Turkey warned its citizens on Jan. 29 against "possible Islamophobic, xenophobic and racist attacks" in the United States and Europe after its Western allies cautioned their citizens in Turkey about possible terror attacks.
In two separate travel advisories, the Turkish foreign ministry recommended its citizens in the United States and European countries "act calmly in the face of possible xenophobic and racist harassment and attacks" and to "stay away from areas where demonstrations may intensify."
Recent increases in "anti-Islam and racist acts" reflect the dangerous dimensions of religious intolerance and hatred in Europe, the ministry said.
Several embassies in Ankara including those of the United States, Germany, France and Italy on Jan. 27 released security alerts for their citizens in Turkey that flagged "possible retaliatory attacks by terrorists against places of worship."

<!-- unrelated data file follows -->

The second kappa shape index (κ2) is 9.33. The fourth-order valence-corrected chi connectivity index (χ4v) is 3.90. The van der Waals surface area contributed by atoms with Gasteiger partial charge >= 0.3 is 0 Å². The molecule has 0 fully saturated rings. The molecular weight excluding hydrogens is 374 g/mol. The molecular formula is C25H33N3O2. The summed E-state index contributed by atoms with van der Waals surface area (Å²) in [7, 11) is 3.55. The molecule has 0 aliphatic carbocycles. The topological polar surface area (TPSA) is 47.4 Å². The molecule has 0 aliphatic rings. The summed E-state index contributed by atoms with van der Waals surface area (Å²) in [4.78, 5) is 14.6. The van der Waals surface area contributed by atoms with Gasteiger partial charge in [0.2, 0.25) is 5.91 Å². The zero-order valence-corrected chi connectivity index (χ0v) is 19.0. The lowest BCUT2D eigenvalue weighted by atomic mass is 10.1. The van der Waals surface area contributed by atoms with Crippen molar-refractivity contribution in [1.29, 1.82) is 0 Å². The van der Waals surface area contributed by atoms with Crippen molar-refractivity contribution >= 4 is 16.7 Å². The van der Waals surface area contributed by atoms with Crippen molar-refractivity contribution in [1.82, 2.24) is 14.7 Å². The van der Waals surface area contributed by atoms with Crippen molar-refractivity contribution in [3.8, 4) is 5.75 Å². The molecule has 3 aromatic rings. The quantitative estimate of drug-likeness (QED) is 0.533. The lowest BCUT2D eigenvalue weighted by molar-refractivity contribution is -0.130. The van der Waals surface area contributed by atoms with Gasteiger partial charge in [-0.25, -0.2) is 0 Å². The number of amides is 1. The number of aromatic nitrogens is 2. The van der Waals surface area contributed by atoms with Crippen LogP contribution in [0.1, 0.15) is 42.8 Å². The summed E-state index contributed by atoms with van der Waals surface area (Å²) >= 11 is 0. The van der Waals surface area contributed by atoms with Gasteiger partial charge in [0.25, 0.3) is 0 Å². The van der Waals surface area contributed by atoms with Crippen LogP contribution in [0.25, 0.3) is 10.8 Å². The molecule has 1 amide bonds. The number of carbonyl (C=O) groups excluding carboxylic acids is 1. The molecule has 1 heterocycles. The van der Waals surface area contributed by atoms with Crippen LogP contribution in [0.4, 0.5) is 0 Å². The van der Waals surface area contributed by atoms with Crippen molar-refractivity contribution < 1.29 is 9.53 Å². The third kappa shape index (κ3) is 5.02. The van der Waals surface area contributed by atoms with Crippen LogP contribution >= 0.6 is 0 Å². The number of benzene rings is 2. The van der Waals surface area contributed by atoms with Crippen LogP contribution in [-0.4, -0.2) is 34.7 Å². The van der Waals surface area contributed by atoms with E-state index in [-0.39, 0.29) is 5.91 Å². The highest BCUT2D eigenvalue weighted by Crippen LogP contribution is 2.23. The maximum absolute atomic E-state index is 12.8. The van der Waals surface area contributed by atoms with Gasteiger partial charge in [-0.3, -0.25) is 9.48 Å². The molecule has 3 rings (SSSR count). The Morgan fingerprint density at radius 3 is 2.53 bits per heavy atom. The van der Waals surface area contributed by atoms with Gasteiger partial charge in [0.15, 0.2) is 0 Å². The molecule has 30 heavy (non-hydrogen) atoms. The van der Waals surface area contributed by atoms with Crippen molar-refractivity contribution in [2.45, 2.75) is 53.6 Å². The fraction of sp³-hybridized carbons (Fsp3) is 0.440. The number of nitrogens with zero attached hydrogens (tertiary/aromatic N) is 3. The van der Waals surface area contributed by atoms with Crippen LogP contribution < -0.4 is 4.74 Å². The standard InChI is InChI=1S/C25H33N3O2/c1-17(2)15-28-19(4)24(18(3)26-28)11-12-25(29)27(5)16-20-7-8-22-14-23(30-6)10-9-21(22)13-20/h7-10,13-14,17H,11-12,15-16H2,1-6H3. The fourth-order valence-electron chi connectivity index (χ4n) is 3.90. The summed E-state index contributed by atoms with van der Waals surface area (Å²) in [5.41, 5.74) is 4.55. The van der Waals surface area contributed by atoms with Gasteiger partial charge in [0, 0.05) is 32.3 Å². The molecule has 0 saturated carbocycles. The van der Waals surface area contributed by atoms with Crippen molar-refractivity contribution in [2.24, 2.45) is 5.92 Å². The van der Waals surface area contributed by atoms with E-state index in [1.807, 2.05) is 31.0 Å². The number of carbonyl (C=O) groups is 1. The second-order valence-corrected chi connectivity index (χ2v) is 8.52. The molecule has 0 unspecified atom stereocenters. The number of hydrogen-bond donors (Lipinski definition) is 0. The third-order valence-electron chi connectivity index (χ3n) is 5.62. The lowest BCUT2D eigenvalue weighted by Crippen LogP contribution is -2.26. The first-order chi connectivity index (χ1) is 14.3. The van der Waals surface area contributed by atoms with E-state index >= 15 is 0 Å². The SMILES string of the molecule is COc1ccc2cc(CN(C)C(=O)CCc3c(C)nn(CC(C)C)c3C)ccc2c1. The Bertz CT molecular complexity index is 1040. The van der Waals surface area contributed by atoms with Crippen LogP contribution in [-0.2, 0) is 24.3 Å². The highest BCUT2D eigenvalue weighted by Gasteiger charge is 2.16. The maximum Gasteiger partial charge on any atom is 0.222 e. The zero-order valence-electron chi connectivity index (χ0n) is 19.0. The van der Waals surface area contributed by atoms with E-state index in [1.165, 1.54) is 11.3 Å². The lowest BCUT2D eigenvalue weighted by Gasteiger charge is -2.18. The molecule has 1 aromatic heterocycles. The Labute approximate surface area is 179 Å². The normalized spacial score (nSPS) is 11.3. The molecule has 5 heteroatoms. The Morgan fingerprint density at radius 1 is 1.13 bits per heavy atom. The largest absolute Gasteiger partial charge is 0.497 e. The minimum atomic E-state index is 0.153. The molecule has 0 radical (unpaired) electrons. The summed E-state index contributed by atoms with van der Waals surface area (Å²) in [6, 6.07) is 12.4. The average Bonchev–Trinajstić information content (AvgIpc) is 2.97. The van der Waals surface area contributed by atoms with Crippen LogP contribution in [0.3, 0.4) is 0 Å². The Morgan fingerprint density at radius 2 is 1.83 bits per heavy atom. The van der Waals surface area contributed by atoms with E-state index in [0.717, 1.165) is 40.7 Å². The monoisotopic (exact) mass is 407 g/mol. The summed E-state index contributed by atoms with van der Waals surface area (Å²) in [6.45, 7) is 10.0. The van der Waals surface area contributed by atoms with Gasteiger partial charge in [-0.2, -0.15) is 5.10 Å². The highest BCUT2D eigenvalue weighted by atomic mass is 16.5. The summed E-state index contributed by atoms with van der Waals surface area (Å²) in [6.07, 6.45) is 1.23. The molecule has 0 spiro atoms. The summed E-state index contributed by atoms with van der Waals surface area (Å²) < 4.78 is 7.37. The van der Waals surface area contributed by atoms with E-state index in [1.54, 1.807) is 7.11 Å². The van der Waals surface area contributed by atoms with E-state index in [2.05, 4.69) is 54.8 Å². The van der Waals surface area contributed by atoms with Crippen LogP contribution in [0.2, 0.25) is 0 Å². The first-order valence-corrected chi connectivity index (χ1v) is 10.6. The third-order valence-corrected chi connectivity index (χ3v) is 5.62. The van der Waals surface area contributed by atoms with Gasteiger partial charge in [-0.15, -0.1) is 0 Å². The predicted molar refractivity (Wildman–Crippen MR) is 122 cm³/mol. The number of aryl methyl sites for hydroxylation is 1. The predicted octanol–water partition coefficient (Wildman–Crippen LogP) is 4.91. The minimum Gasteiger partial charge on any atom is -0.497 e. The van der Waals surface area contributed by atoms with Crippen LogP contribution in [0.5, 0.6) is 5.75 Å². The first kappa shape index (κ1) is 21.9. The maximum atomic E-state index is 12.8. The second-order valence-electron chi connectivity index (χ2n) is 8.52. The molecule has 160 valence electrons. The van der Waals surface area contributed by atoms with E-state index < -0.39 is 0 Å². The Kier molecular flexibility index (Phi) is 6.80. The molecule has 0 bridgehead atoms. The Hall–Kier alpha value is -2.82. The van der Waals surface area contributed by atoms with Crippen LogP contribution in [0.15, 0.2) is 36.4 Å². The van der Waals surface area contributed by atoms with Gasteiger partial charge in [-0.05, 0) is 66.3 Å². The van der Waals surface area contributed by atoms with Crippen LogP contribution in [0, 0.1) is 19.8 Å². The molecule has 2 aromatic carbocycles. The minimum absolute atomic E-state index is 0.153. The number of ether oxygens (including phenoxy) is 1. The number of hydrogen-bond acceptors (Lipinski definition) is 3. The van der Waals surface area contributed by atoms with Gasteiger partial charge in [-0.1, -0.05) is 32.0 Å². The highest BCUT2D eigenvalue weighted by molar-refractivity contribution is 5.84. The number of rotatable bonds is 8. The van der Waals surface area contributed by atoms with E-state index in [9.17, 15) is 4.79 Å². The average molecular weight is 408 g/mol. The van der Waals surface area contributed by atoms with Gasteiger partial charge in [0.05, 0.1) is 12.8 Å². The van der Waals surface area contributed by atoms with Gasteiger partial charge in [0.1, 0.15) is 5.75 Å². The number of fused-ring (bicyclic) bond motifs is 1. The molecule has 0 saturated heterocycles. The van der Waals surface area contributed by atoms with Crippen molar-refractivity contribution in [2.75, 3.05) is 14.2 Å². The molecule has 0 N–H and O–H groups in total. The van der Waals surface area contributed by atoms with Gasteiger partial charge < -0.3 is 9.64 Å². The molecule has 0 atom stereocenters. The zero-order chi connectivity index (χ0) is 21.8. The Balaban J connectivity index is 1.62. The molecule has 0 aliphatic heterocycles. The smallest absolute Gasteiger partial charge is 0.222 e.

This followed recent Quran-burning incidents in Europe. Sweden's foreign ministry also advised its citizens in Turkey on Jan. 28 to avoid crowds and demonstrations.
A far-right, anti-immigrant politician burned a Quran last week near the Turkish embassy in Stockholm during a protest, heightening tensions between Turkey and Sweden. Similar Quran-burning acts in the Netherlands and Denmark also drew strong condemnation from Ankara.